“Will Nobody Have Compassion On My Poor Nerves?” by Elaine Owen

“Will Nobody Have Compassion On My Poor Nerves?” by Elaine Owen

Mrs. Bennet is one of Jane Austen’s most memorable characters. Clearly Austen wants us to laugh at her histrionics and her constant, blatant husband hunting, and we feel sorry for her daughters when her antics push away eligible suitors. But we are also frustrated by her lack of manners and wish she would at least try to discipline Lydia once in a while! Does Mrs. Bennet deserve laughter, scorn, or some other reaction? Let’s make a list of her good and bad qualities.

We might as well start with her bad qualities because, let’s face it, they’re what we know the best.

  1. Mrs. Bennet openly plays favorites with her daughters, preferring Lydia and Jane over the others.
  2. She is a terrible judge of character. If Mrs. Bennet likes a particular person it’s likely there is something seriously wrong with them. Think Wickham and Collins here.
  3. She has no filter. She openly (and loudly!) discusses gentlemen’s incomes in public, and she doesn’t try to conceal her opinions of other people’s looks and manners even when they can hear her.
  4. She is mercenary. She is more concerned with how rich her daughters might be after marriage, rather than how happy they would be.
  5. She is self-centered. There is no family drama that can’t be made worse by her sudden fainting fits, palpitations, and pains in the side.
  6. She has little self awareness, contradicting herself frequently.
  7. She spends too much money.
  8. She does not try to control or correct her daughters’ wild behavior, which almost brings about the family’s social ruin.

But Mrs. Bennet has her good points as well.

  1. She is practical. She knows that her daughters must have a way to support themselves by the time their father passes away, and she is determined to make that happen.
  2. She’s friendly. She likes throwing a party and attending events organized by others. Networking is important when you’re trying to get your daughters noticed by eligible men!
  3. She herself was successful in the marriage market. She made a good match with a wealthy member of the gentry and married out of the working class. You go girl!
  4. She may be a shameless gold digger, but at least she’s doing *something* to try to secure her daughter’s future. That’s more than we can say for her husband!
  5. Speaking of husbands, when Mrs. Bennet’s husband openly ridicules her (for shame, Mr. Bennet!), she does not respond in kind. In fact, she sometimes praises her husband when he exerts himself on behalf of their daughters.
  6. She’s observant. She knows when her daughters have caught a young man’s eye, and she usually judges their interest accurately.
  7. She appears to be the only member of the Bennet family who recognizes the absurdity of the entail that requires a male heir. “I do think it is the hardest thing in the world, that your estate should be entailed away from your own children; and I am sure, if I had been you, I should have tried long ago to do something or other about it.”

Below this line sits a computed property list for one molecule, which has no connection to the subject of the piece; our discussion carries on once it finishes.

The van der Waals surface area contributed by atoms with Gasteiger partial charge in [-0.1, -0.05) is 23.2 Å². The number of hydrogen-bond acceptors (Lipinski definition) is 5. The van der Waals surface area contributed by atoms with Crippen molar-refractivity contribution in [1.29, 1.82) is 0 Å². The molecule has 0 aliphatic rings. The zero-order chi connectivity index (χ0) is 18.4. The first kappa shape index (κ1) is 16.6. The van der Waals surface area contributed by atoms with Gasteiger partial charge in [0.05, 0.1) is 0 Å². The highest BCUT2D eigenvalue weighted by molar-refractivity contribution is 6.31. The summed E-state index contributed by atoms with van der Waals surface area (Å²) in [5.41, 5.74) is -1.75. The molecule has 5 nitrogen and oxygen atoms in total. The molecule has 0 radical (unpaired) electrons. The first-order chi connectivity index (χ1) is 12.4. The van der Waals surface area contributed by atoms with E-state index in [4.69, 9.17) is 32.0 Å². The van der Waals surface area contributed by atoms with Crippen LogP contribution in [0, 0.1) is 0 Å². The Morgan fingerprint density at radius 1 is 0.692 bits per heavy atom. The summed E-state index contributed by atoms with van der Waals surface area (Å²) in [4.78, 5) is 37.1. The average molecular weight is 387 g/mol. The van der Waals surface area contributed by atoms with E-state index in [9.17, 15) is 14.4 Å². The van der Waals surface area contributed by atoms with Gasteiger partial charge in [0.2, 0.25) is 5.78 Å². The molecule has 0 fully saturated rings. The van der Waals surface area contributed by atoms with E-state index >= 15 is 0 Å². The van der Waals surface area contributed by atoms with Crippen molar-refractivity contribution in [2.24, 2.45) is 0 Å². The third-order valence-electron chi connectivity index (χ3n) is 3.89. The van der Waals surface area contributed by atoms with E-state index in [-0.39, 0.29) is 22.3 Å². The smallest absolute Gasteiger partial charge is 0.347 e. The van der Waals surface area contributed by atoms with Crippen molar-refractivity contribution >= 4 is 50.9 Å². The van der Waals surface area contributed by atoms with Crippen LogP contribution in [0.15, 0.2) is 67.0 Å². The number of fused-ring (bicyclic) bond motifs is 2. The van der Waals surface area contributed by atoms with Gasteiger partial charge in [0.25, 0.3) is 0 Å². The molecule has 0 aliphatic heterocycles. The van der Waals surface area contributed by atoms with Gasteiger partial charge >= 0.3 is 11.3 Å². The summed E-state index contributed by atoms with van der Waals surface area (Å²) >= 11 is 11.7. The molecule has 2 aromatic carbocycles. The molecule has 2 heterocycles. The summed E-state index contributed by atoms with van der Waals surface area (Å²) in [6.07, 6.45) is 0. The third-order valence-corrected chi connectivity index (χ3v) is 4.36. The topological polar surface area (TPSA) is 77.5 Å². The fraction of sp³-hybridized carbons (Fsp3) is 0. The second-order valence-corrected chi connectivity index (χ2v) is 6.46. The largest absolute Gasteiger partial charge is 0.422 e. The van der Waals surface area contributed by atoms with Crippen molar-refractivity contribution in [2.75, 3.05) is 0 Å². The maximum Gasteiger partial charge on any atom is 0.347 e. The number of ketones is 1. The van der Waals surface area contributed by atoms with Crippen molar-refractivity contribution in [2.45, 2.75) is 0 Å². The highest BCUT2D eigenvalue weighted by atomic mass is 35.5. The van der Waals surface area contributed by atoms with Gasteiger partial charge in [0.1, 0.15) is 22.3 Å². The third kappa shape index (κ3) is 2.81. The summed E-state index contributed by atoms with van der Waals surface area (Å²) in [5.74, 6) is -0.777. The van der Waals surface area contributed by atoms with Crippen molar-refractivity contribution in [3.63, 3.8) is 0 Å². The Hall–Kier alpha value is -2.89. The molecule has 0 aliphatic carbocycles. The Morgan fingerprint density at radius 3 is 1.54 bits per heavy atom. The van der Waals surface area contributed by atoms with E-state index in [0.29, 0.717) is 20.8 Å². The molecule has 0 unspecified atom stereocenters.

8. Against all odds, she eventually succeeds in her mission: her two oldest daughters marry rich, handsome men! Let’s face it: if she hadn’t managed to get Jane and Bingley alone together, would they have ever gotten together on their own?

Considering all these things, I think it’s fine to laugh at Mrs. Bennet a little bit, and perhaps even cheer her on in her husband hunting, at least when she’s not embarrassing her daughters. She may be silly and shallow and yes, sometimes vulgar. But she definitely wants what is best for her daughters, and she is willing to go to some lengths to make that happen. Here’s to all mothers who want only the best for their children!

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October 24, 2021 1:07 PM

I like Mrs Bennet as she is very relatable as she reminds me of a few people in my life. I really dislike the way she’s treated by Mr Bennet.

September 12, 2021 10:47 PM

Thank you for this enticing post.I do agree, with all that is her (and her defects) I do believe she just wants her children to be stable (esp when the parents are both gone). She knows the horrors of what becomes of some women during those times when in hardship.

Cheers to all the Mothers!!!

Mary A Coble
Mary A Coble
September 12, 2021 11:15 AM

Above all Mrs Bennet loves her daughters and tries to ensure their future security. We cannot fault her that although her methods are not always best. Some JAFF have portrayed a different Mrs B (good and bad,) but it is the original that we remember. It is the original which has given us the story we love.

J. W. Garrett
J. W. Garrett
September 9, 2021 9:17 AM

Mr. Bennet may not go to town because he knows Mrs. Bennet will NOT fit in that exacting society. Visiting Cheapside is one thing. Taking in a Season is something completely different. He keeps her at home in their small unvarying society where everyone knows her and, for the most part, ignores her. She has one way of looking at things and her way is best, in her mind. However, she was willing to change her dislike for Mr. Darcy when Elizabeth announced they were engaged. Her dislike was not etched in stone. I think maybe Elizabeth got her stubbornness from her mother. LOL! Thanks for sharing.

cindie snyder
cindie snyder
September 9, 2021 7:33 AM

I agree, here’s to Moms! I think it is ok to laugh at Mrs. Bennett too! She has good qualities and can be very funny!

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